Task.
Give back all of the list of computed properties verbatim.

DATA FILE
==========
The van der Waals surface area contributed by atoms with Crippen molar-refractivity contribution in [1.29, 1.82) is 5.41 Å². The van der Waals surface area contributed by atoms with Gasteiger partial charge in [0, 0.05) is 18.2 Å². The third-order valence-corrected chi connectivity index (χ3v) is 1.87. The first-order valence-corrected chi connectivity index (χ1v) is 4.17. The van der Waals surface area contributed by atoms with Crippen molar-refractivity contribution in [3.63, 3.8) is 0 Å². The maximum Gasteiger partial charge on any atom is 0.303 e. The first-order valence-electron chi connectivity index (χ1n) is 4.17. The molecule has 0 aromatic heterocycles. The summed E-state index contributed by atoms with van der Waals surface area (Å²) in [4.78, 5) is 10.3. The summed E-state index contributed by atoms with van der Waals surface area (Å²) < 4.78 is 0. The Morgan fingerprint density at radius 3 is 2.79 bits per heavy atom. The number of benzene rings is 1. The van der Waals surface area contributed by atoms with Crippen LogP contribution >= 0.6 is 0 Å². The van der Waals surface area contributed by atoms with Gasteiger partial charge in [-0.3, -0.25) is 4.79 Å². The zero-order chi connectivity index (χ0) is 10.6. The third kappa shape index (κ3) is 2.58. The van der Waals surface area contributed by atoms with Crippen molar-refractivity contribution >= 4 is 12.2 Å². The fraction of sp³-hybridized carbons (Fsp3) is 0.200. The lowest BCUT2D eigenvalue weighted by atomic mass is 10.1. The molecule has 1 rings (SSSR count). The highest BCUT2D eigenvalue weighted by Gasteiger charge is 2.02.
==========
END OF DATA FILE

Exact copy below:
The van der Waals surface area contributed by atoms with Crippen molar-refractivity contribution in [1.29, 1.82) is 5.41 Å². The van der Waals surface area contributed by atoms with Gasteiger partial charge in [0, 0.05) is 18.2 Å². The third-order valence-corrected chi connectivity index (χ3v) is 1.87. The first-order valence-corrected chi connectivity index (χ1v) is 4.17. The van der Waals surface area contributed by atoms with Crippen molar-refractivity contribution in [3.63, 3.8) is 0 Å². The maximum Gasteiger partial charge on any atom is 0.303 e. The first-order valence-electron chi connectivity index (χ1n) is 4.17. The molecule has 0 aromatic heterocycles. The summed E-state index contributed by atoms with van der Waals surface area (Å²) in [4.78, 5) is 10.3. The summed E-state index contributed by atoms with van der Waals surface area (Å²) < 4.78 is 0. The Morgan fingerprint density at radius 3 is 2.79 bits per heavy atom. The number of benzene rings is 1. The van der Waals surface area contributed by atoms with Crippen LogP contribution >= 0.6 is 0 Å². The van der Waals surface area contributed by atoms with Gasteiger partial charge in [-0.3, -0.25) is 4.79 Å². The zero-order chi connectivity index (χ0) is 10.6. The third kappa shape index (κ3) is 2.58. The van der Waals surface area contributed by atoms with Crippen molar-refractivity contribution >= 4 is 12.2 Å². The fraction of sp³-hybridized carbons (Fsp3) is 0.200. The lowest BCUT2D eigenvalue weighted by atomic mass is 10.1. The molecule has 1 rings (SSSR count). The highest BCUT2D eigenvalue weighted by Gasteiger charge is 2.02.